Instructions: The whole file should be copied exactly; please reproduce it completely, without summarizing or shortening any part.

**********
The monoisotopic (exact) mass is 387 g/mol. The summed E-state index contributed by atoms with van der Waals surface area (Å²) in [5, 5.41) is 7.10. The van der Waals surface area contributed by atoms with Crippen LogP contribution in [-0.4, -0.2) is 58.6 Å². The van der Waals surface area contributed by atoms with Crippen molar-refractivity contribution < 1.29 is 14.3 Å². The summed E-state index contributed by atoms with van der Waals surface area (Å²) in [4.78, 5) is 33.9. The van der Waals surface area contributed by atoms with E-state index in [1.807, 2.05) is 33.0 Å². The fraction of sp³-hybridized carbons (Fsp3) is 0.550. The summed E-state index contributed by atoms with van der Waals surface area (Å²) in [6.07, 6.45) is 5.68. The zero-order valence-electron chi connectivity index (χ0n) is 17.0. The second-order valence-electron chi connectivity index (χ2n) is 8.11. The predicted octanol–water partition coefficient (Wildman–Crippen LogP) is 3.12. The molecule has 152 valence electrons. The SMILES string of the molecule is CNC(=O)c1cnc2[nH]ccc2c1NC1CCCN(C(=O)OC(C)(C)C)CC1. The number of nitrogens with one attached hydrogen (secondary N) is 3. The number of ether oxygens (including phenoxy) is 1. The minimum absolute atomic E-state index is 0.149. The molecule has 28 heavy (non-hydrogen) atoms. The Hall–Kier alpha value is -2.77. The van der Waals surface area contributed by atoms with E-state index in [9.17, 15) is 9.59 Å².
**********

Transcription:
The monoisotopic (exact) mass is 387 g/mol. The summed E-state index contributed by atoms with van der Waals surface area (Å²) in [5, 5.41) is 7.10. The van der Waals surface area contributed by atoms with Crippen LogP contribution in [-0.4, -0.2) is 58.6 Å². The van der Waals surface area contributed by atoms with Crippen molar-refractivity contribution < 1.29 is 14.3 Å². The summed E-state index contributed by atoms with van der Waals surface area (Å²) in [4.78, 5) is 33.9. The van der Waals surface area contributed by atoms with E-state index in [1.807, 2.05) is 33.0 Å². The fraction of sp³-hybridized carbons (Fsp3) is 0.550. The summed E-state index contributed by atoms with van der Waals surface area (Å²) in [6.07, 6.45) is 5.68. The zero-order valence-electron chi connectivity index (χ0n) is 17.0. The second-order valence-electron chi connectivity index (χ2n) is 8.11. The predicted octanol–water partition coefficient (Wildman–Crippen LogP) is 3.12. The molecule has 152 valence electrons. The SMILES string of the molecule is CNC(=O)c1cnc2[nH]ccc2c1NC1CCCN(C(=O)OC(C)(C)C)CC1. The number of nitrogens with one attached hydrogen (secondary N) is 3. The number of ether oxygens (including phenoxy) is 1. The minimum absolute atomic E-state index is 0.149. The molecule has 28 heavy (non-hydrogen) atoms. The Hall–Kier alpha value is -2.77. The van der Waals surface area contributed by atoms with E-state index in [9.17, 15) is 9.59 Å².